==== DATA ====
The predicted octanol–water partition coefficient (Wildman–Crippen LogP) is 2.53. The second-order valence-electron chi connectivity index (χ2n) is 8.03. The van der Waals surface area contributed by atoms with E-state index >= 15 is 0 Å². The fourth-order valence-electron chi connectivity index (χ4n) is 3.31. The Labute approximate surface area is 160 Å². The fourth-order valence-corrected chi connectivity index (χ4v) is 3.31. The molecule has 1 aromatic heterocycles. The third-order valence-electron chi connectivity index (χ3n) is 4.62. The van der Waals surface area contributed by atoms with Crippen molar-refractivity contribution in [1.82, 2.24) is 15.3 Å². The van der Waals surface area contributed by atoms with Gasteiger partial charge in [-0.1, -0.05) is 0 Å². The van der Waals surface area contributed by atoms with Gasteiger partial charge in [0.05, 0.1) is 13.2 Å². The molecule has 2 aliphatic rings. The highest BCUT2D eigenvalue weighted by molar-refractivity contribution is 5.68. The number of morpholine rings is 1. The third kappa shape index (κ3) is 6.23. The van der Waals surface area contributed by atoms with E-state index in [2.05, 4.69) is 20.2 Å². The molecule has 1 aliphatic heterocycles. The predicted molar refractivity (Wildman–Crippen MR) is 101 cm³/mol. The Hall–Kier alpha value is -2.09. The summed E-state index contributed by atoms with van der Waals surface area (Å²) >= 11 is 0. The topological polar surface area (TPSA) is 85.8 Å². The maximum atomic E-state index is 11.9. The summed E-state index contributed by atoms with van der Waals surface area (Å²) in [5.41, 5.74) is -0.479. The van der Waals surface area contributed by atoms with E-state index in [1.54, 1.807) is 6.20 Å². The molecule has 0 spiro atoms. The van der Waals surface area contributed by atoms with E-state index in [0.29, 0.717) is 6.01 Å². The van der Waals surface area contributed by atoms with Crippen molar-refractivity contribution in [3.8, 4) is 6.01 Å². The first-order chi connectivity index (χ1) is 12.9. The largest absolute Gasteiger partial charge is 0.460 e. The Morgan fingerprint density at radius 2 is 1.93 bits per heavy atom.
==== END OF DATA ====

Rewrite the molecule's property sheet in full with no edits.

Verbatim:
The predicted octanol–water partition coefficient (Wildman–Crippen LogP) is 2.53. The second-order valence-electron chi connectivity index (χ2n) is 8.03. The van der Waals surface area contributed by atoms with E-state index >= 15 is 0 Å². The fourth-order valence-electron chi connectivity index (χ4n) is 3.31. The Labute approximate surface area is 160 Å². The fourth-order valence-corrected chi connectivity index (χ4v) is 3.31. The molecule has 1 aromatic heterocycles. The third-order valence-electron chi connectivity index (χ3n) is 4.62. The van der Waals surface area contributed by atoms with Crippen molar-refractivity contribution in [1.82, 2.24) is 15.3 Å². The van der Waals surface area contributed by atoms with Gasteiger partial charge in [-0.1, -0.05) is 0 Å². The van der Waals surface area contributed by atoms with Gasteiger partial charge in [0.05, 0.1) is 13.2 Å². The molecule has 2 aliphatic rings. The highest BCUT2D eigenvalue weighted by molar-refractivity contribution is 5.68. The number of morpholine rings is 1. The third kappa shape index (κ3) is 6.23. The van der Waals surface area contributed by atoms with E-state index in [2.05, 4.69) is 20.2 Å². The molecule has 1 aliphatic heterocycles. The predicted molar refractivity (Wildman–Crippen MR) is 101 cm³/mol. The Hall–Kier alpha value is -2.09. The summed E-state index contributed by atoms with van der Waals surface area (Å²) >= 11 is 0. The topological polar surface area (TPSA) is 85.8 Å². The maximum atomic E-state index is 11.9. The summed E-state index contributed by atoms with van der Waals surface area (Å²) in [5.41, 5.74) is -0.479. The van der Waals surface area contributed by atoms with E-state index in [1.54, 1.807) is 6.20 Å². The molecule has 0 spiro atoms. The van der Waals surface area contributed by atoms with E-state index in [0.29, 0.717) is 6.01 Å². The van der Waals surface area contributed by atoms with Crippen molar-refractivity contribution in [3.8, 4) is 6.01 Å². The first-order chi connectivity index (χ1) is 12.9. The largest absolute Gasteiger partial charge is 0.460 e. The Morgan fingerprint density at radius 2 is 1.93 bits per heavy atom.